WOMEN OF THE BIBLE (MARTHA: THE ‘GET-BUSY, GET-IT-DONE!” GAL)

1102013266_univ_lsr_xl

JOHN 11:5 – “Now Jesus loved Martha, her sister, and Lazarus.” 

The New Testament informs us that Martha lived in the little village of Bethany (on the east side of the Mount of Olives, a couple of miles from Jerusalem). Some speculate she was married to the man known in the Gospels as Simon the Leper (compare Matt 26:6-7; Mark 14:3; and John 12:1-3).

What we know for sure is that Martha had a sister, Mary (see Luke 10:39), and a brother, Lazarus (John 11:1-3).

From the limited glimpses the New Testament gives, we glean that Martha loved to entertain. She enjoyed having people in her home and doing on them. She was a worker bee, a high-energy, high-capacity force of nature who liked everything “just so.”

You know the type. Driven by a strong vision of what needs to happen and armed with a long to-do list and a passion for excellence, they can turn the most mundane situation into a special, lavish occasion. Their motto? If a little pizzazz is good, more is better. Think hospitality, creativity, and efficiency all at once. If you can get a mental picture of all this, you are thinking of Martha.

Martha only shows up once in Luke’s Gospel-in a funny little anecdote about an impromptu dinner party. It seems Jesus and his disciples were passing through Bethany (see Luke 10:38-42). Ever the “hostess with the mostest,” Martha invited the whole gang over for dinner and then, like a domestic tornado, spun into action. Maybe she had no advance warning of their visit, or perhaps she was already edgy about other matters. Whatever the case, standing over her stove stirring all those boiling pots, Martha peeked out into the living room and saw a sight that made her blood boil. With a houseful of guest and a major meal to be cooked and served, Martha spied her oblivious sister, Mary, plopped on the floor listening to Jesus.

Exasperated, Martha marched over and scolded Jesus, “Lord, don’t You care that my sister has left me to serve alone? So tell her to give me a hand” (Luke 10:40).

Jesus gently chided Martha right back. He more or less told her to relax that an elaborate meal wasn’t necessary, and that hospitality is about much more than fine china and gourmet fare.

John 11 gives us another glimpse of this endearing woman who loved by serving. We read there about Martha’s brother, Lazarus, coming down with some sort of mystery illness. When his condition worsened, Martha and Mary sent for Jesus. When Jesus seemed to dawdle and delay, Lazarus died.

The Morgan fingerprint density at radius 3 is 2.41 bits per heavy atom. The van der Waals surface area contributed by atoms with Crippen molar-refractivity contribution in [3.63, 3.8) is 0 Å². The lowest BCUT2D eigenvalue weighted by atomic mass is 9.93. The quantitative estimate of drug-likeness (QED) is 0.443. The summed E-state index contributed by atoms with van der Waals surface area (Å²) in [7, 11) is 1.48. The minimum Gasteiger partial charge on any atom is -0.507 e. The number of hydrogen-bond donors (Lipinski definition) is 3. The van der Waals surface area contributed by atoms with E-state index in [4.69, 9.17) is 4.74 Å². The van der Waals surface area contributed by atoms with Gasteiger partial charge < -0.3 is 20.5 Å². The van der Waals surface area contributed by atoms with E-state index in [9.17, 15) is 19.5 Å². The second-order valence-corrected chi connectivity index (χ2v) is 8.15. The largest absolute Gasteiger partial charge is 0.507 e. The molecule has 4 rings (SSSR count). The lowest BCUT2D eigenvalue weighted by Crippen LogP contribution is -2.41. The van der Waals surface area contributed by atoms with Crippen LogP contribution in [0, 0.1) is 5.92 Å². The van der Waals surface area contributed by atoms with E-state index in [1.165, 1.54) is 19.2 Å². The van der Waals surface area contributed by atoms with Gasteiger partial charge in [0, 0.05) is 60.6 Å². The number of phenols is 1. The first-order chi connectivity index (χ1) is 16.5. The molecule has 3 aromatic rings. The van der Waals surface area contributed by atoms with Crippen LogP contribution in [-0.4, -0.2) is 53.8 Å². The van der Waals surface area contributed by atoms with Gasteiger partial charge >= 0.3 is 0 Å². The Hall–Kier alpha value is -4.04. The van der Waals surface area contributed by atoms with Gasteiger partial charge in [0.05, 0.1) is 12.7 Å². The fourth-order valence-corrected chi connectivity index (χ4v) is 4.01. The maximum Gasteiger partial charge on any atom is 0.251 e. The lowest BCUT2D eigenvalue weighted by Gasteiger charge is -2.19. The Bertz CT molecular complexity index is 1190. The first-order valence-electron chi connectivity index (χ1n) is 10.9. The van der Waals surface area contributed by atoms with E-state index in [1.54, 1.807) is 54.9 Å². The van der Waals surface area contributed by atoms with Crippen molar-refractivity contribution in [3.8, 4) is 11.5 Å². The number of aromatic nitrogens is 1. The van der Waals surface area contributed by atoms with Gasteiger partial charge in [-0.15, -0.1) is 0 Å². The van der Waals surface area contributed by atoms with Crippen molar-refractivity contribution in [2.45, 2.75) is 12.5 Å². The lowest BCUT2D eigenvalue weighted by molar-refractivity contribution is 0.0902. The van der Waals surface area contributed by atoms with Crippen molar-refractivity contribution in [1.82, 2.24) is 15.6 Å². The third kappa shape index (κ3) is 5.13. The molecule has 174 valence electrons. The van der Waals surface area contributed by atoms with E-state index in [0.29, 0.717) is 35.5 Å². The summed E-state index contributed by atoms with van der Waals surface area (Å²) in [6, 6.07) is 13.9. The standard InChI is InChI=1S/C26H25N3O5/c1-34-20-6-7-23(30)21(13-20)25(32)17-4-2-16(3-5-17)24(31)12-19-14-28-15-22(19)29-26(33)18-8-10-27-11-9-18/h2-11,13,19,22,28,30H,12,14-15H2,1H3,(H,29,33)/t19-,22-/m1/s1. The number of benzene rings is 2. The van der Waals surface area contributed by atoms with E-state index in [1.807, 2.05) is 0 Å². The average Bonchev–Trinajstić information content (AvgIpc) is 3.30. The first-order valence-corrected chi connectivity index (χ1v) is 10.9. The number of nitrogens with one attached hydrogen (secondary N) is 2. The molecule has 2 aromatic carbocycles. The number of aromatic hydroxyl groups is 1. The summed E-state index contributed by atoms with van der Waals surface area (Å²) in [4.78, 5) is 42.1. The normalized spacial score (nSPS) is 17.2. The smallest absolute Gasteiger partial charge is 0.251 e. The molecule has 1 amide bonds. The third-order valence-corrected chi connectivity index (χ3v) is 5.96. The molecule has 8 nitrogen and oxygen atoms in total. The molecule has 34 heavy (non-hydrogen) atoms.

It wasn’t until days later, after Lazarus had already been entombed, that the sisters got word that Jesus was on his way. Awash in grief and confusion, Mary holed up in her house. Not Martha. She made a beeline for Jesus. She intercepted him before he even made it to the city limits and blurted out:

“Lord, if You had been here, my brother wouldn’t have died. Yet even now I know that whatever You ask from God, God will give You.”

“Your brother will rise again,” Jesus told her.

Martha said, “I know that he will rise again in the resurrection at the last day.”

Jesus said to her, “I am the resurrection and the life. The one who believers in Me, even if he dies, will live. Everyone who lives and believes in Me will never die-ever. Do you believe this?

“Yes, Lord,” she told Him, “I believe You are the Messiah, the Son of God, who comes into the world (John 11:21-27)

      You’ve got to love Martha. She’s the tireless woman who fussed over Jesus and wanted him to feel special. She’s the trusting woman whose first impulse was to look to Jesus to fix whatever was broken.

If you had to serve on a committee with her and pull off a big project together, Martha might be tough. But if you want an example of true faith and fervent service, you can’t do better than this dear woman from the suburbs of Jerusalem.

Leave a Reply

Fill in your details below or click an icon to log in:

WordPress.com Logo

You are commenting using your WordPress.com account. Log Out /  Change )

Google photo

You are commenting using your Google account. Log Out /  Change )

Twitter picture

You are commenting using your Twitter account. Log Out /  Change )

Facebook photo

You are commenting using your Facebook account. Log Out /  Change )

Connecting to %s

This site uses Akismet to reduce spam. Learn how your comment data is processed.